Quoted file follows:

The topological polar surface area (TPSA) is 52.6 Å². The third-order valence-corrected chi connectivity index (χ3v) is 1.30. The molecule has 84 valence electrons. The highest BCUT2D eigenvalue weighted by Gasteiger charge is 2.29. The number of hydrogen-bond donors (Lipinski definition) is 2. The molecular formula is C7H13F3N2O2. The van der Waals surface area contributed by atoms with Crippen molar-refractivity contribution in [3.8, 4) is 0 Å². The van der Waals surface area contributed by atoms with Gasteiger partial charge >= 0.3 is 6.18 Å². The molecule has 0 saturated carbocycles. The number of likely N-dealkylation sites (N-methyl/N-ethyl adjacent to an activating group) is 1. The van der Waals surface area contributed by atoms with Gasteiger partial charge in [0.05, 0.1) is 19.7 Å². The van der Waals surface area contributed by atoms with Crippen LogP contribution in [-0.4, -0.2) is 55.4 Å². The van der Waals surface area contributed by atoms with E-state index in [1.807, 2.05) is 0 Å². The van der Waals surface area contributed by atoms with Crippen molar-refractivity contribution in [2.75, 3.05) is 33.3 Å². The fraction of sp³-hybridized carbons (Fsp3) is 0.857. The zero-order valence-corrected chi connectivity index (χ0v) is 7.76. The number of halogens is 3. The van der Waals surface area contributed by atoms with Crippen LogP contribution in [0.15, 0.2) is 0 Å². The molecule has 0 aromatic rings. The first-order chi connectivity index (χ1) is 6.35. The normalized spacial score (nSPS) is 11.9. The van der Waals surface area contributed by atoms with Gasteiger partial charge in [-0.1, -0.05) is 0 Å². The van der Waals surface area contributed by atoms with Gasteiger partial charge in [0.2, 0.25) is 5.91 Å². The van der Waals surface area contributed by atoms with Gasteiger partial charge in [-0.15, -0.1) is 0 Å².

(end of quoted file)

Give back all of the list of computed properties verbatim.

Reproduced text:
The topological polar surface area (TPSA) is 52.6 Å². The third-order valence-corrected chi connectivity index (χ3v) is 1.30. The molecule has 84 valence electrons. The highest BCUT2D eigenvalue weighted by Gasteiger charge is 2.29. The number of hydrogen-bond donors (Lipinski definition) is 2. The molecular formula is C7H13F3N2O2. The van der Waals surface area contributed by atoms with Crippen molar-refractivity contribution in [3.8, 4) is 0 Å². The van der Waals surface area contributed by atoms with Gasteiger partial charge >= 0.3 is 6.18 Å². The molecule has 0 saturated carbocycles. The number of likely N-dealkylation sites (N-methyl/N-ethyl adjacent to an activating group) is 1. The van der Waals surface area contributed by atoms with Gasteiger partial charge in [0.05, 0.1) is 19.7 Å². The van der Waals surface area contributed by atoms with Crippen LogP contribution in [-0.4, -0.2) is 55.4 Å². The van der Waals surface area contributed by atoms with E-state index in [1.807, 2.05) is 0 Å². The van der Waals surface area contributed by atoms with Crippen molar-refractivity contribution in [2.75, 3.05) is 33.3 Å². The fraction of sp³-hybridized carbons (Fsp3) is 0.857. The zero-order valence-corrected chi connectivity index (χ0v) is 7.76. The number of halogens is 3. The van der Waals surface area contributed by atoms with Crippen LogP contribution in [0.15, 0.2) is 0 Å². The molecule has 0 aromatic rings. The first-order chi connectivity index (χ1) is 6.35. The normalized spacial score (nSPS) is 11.9. The van der Waals surface area contributed by atoms with Gasteiger partial charge in [-0.1, -0.05) is 0 Å². The van der Waals surface area contributed by atoms with Gasteiger partial charge in [0.2, 0.25) is 5.91 Å². The van der Waals surface area contributed by atoms with Gasteiger partial charge in [-0.15, -0.1) is 0 Å².